January is the traditional time for people to start trying to take better care of themselves, or at least make up for the excesses of December (and give themselves a platform for dealing with the coming excesses of February through November). With that in mind, many people resolve to eat better and hit the gym.
The idea of "eating better" has become more and more difficult to define in recent years. Sometimes people mean better quality food - but even that notion is a complex mess - organic? local? non-GMO? anti-oxidants? low fat? low carb? (for a good perspective on these issues and in fact, this kind of thinking, check out Michael Pollan's recent book ("In Defense of Food: An Eater's Manifesto"<). For this article I'm going to focus on just eating fewer calories as for many people at this time of year, healthier eating means losing weight.
UVFood has several resources that can help you find places that can help you eat better.
First, knowing nutritional information about your food lets you make informed decisions about what to eat. Once you have that in hand you can make an educated decision between an Egg McMuffin (110 calories) and a Sausage, Egg and Cheese McGriddle (290 calories), or between a Panera Power Breakfast Sandwich (360 calories) or a Grilled Asiago Bagel with Egg, Cheese and Bacon (610 calories) on it.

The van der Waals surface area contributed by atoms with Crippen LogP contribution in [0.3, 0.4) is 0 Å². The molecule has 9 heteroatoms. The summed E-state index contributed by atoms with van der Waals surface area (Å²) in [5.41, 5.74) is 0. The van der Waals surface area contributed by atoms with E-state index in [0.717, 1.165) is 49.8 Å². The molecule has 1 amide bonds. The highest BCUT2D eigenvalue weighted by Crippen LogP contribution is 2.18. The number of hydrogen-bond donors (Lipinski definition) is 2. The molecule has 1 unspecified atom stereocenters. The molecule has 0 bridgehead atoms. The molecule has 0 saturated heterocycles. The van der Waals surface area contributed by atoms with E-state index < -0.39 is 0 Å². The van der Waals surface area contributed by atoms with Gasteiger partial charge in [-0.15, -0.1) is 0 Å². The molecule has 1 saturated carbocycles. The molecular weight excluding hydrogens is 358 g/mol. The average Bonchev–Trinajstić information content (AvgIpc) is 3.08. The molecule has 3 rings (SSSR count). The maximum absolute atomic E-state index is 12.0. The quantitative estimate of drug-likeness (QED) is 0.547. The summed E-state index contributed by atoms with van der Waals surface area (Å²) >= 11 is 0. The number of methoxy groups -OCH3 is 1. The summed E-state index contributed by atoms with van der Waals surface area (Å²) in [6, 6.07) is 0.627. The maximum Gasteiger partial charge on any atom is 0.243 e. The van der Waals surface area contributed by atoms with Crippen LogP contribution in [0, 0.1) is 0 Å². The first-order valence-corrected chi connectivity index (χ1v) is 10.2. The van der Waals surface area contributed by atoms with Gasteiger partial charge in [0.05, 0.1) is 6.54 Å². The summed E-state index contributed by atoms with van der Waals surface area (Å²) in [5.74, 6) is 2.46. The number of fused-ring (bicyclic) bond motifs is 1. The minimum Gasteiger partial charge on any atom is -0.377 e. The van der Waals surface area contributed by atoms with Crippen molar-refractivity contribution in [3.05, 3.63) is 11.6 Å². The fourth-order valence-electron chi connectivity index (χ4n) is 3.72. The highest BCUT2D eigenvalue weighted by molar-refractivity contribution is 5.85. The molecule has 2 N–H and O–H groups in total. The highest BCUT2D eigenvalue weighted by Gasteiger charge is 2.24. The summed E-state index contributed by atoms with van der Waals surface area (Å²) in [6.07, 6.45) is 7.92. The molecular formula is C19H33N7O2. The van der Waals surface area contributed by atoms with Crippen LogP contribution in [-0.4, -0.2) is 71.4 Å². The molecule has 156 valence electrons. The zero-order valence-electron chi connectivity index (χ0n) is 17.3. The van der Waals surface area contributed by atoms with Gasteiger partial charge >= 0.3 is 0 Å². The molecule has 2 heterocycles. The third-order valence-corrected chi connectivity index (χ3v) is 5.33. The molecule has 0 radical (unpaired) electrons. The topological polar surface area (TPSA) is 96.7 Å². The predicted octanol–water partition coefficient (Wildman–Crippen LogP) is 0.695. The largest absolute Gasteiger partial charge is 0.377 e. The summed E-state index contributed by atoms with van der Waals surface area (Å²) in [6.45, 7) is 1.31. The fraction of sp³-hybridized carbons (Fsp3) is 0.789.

Turkey is generally considered a healthy sandwich meat because it's low in fact, but once you start piling on mayonnaise your simple turkey sandwich and put it on cheesey bread, it can balloon out to more than 900 calories. And you may be surprised to find that a McDonald's salad (with dressing) may have almost as many calories as a Big Mac.
Most chain restaurants now provide nutritional informationonline. UVFood listings for restaurants which do have nutrition facts online will have a link to the web page for the. You can easily find a list of all the restaurants which have nutrition facts online by checking the "nutritional info" tag.
You can also find restaurants with strong offerings of two traditionally light and healthy foods: salad (and restaurants with salad bars) and sushi. If you're getting a salad and you want it to stay healthy remember to be careful of how much dressing you put on it, and remember that the more you load it up with foods like baked beans, cheese and eggs, the less light it becomes.
At the more local, non-chain restaurants you're not likely to be able to find out detailed nutritional information but don't be shy about asking if something is made with cream or with butter, or asking if you can make substitutions or changes to a dish. At Lui Lui, for instance, the kitchen is happy to substitute a broth sauce for a cream sauce, or even substitute broccoli for pasta.
Lastly, I'd like to give a special mention to Gusanoz. Gusanoz has put a lot of effort into expanding their menu beyond just the traditional Mexican fare found in American restaurants, include a special "Lite Menu". The Lite Menu has lower fat, lower calorie alternatives (include a Lite Margarita), and offers an estimate of the calories in a particular dish. Kudos to Gusanoz for putting the effort into the Lite Menu that they did.